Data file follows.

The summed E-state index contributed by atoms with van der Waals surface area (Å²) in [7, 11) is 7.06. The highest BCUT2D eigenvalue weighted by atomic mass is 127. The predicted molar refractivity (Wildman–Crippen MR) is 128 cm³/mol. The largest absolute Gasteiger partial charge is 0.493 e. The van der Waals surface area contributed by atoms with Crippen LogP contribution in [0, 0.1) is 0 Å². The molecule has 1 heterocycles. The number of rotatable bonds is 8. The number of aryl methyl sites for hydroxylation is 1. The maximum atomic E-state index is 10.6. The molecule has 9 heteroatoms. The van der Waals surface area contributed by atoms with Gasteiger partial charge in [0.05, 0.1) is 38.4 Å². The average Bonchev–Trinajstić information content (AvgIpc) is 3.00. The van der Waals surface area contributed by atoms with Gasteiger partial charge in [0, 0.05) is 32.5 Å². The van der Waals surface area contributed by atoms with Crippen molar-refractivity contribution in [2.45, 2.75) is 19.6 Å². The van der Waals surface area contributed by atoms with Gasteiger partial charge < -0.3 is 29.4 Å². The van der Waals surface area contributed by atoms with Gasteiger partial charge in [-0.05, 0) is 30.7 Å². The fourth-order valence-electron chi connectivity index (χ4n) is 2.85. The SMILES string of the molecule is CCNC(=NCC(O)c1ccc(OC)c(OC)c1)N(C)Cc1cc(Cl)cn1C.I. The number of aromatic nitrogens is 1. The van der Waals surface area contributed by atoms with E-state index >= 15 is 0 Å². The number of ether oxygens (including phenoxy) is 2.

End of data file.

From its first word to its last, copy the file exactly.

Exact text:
The summed E-state index contributed by atoms with van der Waals surface area (Å²) in [7, 11) is 7.06. The highest BCUT2D eigenvalue weighted by atomic mass is 127. The predicted molar refractivity (Wildman–Crippen MR) is 128 cm³/mol. The largest absolute Gasteiger partial charge is 0.493 e. The van der Waals surface area contributed by atoms with Crippen LogP contribution in [0, 0.1) is 0 Å². The molecule has 1 heterocycles. The number of rotatable bonds is 8. The number of aryl methyl sites for hydroxylation is 1. The maximum atomic E-state index is 10.6. The molecule has 9 heteroatoms. The van der Waals surface area contributed by atoms with Gasteiger partial charge in [0.05, 0.1) is 38.4 Å². The average Bonchev–Trinajstić information content (AvgIpc) is 3.00. The van der Waals surface area contributed by atoms with Gasteiger partial charge in [0, 0.05) is 32.5 Å². The van der Waals surface area contributed by atoms with Crippen molar-refractivity contribution in [2.45, 2.75) is 19.6 Å². The van der Waals surface area contributed by atoms with Gasteiger partial charge < -0.3 is 29.4 Å². The van der Waals surface area contributed by atoms with Gasteiger partial charge in [-0.05, 0) is 30.7 Å². The fourth-order valence-electron chi connectivity index (χ4n) is 2.85. The SMILES string of the molecule is CCNC(=NCC(O)c1ccc(OC)c(OC)c1)N(C)Cc1cc(Cl)cn1C.I. The number of aromatic nitrogens is 1. The van der Waals surface area contributed by atoms with E-state index >= 15 is 0 Å². The number of ether oxygens (including phenoxy) is 2.